KYNA has been shown to regulate
KYNA has been shown to regulate iNKT cytokine release (Fallarini et al., 2010) and at high concentrations to reduce LPS-induced TNFα release from cultured peripheral blood mononuclear LP533401 hcl mg (Wang et al., 2006). Our results show that elevating KYNA to “exercised” levels is sufficient to promote an anti-inflammatory phenotype in adipose tissue with increased expression of anti-inflammatory cytokines involved in type 2 immune responses. In addition, we observed a decrease in the expression of inflammatory markers such as TNFα. Altogether, our data show a KYNA-induced increase in markers associated with Treg and ILC2 populations, both of which have been shown to regulate adipose tissue inflammation and insulin resistance (Brestoff and Artis, 2015, Lackey and Olefsky, 2016). The contribution of adipose tissue-resident immune cells to the browning phenotype, and to the regulation of energy homeostasis, has become the subject of active research (Kohlgruber et al., 2016). In this context, it is interesting that iNKT cells have been shown to be present in significant numbers in the lean adipose tissue and to be reduced in the obese state, and thus suggested to contribute to maintaining a state of low inflammation and insulin sensitivity (van Eijkeren et al., 2018). Among the proposed mediators of these effects are Il4, Il10, and Il13, which we observed to be induced by KYNA and with known anti-inflammatory properties. However, the contribution of Il4 for WAT browning and thermogenesis has been recently questioned (Fischer et al., 2017). Of note, KYNA also induced Il33 and ILC2 cellular markers, which have anti-inflammatory properties and promote adipose tissue beiging even in the absence of Il4 signaling (Brestoff et al., 2015).
Importantly, mice fed an HFD and treated daily with KYNA show reduced weight gain, improved glucose tolerance, and remarkably reduced circulating TG levels. This phenotype (also partially observed in chow-fed mice) was concomitant with an HFD-induced reduction in the expression of adipose tissue thermogenic genes, which was rescued by KYNA administration. Importantly, the effects of KYNA are lost in a Gpr35KO mouse model, which develops glucose intolerance and weight gain, and is more susceptible to the effects of HFD feeding. In addition, Gpr35KO mice show reduced browning of the subcutaneous adipose tissue induced by aerobic exercise. Interestingly, genome-wide association studies have previously linked Gpr35 with type 2 diabetes (Horikawa et al., 2000), although through unknown mechanisms. In human adipose tissue, GPR35 expression correlates with genes involved in transcriptional regulation of adipocyte browning, such as PRDM16 (Figures 7H and 7I). In sum, this work identifies a novel role for KYNA and Gpr35 in the regulation of energy metabolism that can potentially be explored therapeutically.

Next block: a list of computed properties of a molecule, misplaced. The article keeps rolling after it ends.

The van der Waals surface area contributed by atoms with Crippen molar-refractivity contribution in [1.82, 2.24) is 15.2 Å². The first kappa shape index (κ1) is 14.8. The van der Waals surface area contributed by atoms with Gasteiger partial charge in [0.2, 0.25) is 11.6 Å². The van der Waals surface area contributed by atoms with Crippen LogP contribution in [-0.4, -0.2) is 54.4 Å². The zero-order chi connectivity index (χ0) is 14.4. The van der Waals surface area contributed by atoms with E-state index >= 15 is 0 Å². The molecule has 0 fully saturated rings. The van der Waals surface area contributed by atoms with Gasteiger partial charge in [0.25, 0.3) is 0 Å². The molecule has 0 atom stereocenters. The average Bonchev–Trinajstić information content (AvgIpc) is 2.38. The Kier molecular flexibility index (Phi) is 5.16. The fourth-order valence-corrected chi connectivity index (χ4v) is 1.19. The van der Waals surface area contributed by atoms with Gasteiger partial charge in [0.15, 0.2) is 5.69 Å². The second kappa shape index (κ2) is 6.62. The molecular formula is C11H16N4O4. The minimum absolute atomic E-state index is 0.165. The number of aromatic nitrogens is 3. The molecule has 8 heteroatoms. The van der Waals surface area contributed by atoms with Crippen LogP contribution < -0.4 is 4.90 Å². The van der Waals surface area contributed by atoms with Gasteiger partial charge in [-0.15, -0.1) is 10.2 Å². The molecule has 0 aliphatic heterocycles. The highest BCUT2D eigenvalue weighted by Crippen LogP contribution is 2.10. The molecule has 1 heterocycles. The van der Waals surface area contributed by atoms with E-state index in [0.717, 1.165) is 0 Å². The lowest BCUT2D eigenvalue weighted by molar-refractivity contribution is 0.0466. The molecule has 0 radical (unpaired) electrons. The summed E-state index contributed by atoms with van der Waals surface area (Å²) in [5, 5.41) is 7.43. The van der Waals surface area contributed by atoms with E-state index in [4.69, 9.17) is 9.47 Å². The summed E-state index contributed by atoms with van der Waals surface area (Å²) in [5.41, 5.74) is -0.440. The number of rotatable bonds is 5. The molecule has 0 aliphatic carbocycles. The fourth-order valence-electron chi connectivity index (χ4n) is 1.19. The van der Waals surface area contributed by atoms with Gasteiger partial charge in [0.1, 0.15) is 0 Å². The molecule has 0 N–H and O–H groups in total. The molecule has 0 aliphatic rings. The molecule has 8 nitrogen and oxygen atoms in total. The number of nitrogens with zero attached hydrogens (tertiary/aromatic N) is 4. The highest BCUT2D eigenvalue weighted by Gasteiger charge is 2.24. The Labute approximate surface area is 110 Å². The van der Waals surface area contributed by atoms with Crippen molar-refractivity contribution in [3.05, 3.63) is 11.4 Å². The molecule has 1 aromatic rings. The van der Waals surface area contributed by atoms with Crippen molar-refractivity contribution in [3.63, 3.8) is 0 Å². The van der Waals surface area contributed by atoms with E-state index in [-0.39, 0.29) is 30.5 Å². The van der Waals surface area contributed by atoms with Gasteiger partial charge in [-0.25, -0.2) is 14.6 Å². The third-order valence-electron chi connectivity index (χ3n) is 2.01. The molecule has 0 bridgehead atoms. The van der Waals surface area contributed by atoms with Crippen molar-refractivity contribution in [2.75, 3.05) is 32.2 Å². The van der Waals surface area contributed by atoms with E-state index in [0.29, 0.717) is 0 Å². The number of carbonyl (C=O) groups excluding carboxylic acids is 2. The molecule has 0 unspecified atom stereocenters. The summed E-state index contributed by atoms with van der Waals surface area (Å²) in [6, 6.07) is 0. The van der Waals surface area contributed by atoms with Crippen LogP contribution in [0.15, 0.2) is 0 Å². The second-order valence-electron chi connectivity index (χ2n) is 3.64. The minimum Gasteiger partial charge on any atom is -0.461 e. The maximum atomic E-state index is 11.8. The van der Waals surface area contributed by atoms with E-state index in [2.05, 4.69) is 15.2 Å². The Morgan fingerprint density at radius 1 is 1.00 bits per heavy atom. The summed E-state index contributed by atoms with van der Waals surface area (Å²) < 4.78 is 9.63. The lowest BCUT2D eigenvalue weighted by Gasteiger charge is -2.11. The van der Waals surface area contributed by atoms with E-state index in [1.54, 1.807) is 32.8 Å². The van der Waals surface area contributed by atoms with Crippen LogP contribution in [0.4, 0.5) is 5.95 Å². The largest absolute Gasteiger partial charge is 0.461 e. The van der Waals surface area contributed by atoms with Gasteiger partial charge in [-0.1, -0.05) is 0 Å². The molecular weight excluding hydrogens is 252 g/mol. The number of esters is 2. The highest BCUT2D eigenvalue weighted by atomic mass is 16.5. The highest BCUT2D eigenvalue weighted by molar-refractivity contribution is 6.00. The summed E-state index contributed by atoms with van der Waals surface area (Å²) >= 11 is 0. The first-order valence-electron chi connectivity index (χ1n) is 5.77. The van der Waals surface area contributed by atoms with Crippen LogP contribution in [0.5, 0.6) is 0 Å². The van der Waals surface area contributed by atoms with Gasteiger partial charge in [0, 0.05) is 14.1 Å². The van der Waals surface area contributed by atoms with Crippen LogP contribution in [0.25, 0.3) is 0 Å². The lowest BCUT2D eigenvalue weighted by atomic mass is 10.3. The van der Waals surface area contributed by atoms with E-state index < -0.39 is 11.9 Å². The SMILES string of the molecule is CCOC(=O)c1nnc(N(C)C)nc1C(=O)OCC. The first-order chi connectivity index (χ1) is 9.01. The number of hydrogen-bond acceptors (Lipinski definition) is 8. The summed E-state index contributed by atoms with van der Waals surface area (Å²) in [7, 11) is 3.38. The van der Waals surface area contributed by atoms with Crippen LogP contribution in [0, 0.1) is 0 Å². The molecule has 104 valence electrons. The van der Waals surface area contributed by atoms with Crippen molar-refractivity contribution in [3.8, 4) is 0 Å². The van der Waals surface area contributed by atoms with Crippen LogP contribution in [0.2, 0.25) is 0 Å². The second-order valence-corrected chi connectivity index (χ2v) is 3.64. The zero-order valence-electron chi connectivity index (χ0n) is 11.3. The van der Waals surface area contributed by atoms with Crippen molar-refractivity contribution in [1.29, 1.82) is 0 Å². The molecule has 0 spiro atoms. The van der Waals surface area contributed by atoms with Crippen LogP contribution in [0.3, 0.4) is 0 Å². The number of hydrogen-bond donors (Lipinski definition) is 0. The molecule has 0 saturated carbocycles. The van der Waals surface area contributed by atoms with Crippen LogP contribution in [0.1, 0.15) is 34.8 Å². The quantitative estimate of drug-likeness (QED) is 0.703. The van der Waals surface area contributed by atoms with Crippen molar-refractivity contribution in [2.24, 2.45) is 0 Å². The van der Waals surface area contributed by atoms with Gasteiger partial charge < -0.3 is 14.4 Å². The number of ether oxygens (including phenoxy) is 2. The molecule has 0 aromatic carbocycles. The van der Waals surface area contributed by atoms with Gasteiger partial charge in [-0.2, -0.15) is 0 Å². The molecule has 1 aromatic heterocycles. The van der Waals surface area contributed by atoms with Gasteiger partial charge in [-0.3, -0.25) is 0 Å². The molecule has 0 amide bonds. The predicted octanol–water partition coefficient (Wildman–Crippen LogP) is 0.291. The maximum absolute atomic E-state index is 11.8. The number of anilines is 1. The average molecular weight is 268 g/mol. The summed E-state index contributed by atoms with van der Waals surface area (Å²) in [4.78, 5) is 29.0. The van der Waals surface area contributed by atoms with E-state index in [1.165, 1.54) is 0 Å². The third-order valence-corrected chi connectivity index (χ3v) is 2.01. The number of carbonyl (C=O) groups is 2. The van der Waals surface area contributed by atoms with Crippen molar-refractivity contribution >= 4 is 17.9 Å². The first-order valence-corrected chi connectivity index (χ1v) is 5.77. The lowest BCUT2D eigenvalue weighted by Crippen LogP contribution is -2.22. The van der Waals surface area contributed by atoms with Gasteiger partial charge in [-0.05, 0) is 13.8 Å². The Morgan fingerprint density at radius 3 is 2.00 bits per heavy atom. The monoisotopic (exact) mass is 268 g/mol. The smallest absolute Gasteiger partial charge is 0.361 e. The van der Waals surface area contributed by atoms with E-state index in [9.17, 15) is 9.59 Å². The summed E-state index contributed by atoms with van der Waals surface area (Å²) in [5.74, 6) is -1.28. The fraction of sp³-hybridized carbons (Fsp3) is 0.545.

Acknowledgments We thank the Wellcome Trust Sanger Institute Mouse Genetics Project (Sanger MGP) and its funders for providing the mutant mouse line (Gpr35tm1b(EUCOMM)hmgu), and INFRAFRONTIER/EMMA (https://www.infrafrontier.eu/). Funding information may be found at http://www.sanger.ac.uk/science/collaboration/mouse-resource-portal and associated primary phenotypic information at http://www.mousephenotype.org/. This work was supported by grants from Karolinska Institutet (J.L.R., P.-O.B., and P.B.), the Swedish Research Council (J.L.R., P.-O.B., and P.B.), the Novo Nordisk Foundation (J.L.R. and P.-O.B.), the Strategic Research Programs in Diabetes (J.L.R. and P.-O.B.) and in Regenerative Medicine (J.L.R.) at Karolinska Institutet, the Swedish Diabetes Association (J.L.R. and P.-O.B.), the European Research Council (P.-O.B., ERC-2013-AdG 338936-BetaImage; P.B. and Z.G.-H., aCROBAT ERC-St 639382), the Swedish Society for Medical Research (P.B.), the Family Knut and Alice Wallenberg Foundation (P.-O.B.), Skandia Insurance Company (P.-O.B.), Diabetes and Wellness Foundation (P.-O.B.), the Bert von Kantzow Foundation (P.-O.B.), the Stichting af Jochnick Foundation (P.-O.B.), and the Family Erling-Persson Foundation (P.-O.B.). J.L.R. was recipient of a Marie Curie Career Integration Grant, D.M.S.F. was supported in part by a postdoctoral fellowship from the Wenner-Gren Foundations (Sweden, CIG-294232), and J.C.C. is recipient of a postdoctoral fellowship from the Swedish Society for Medical Research (SSMF).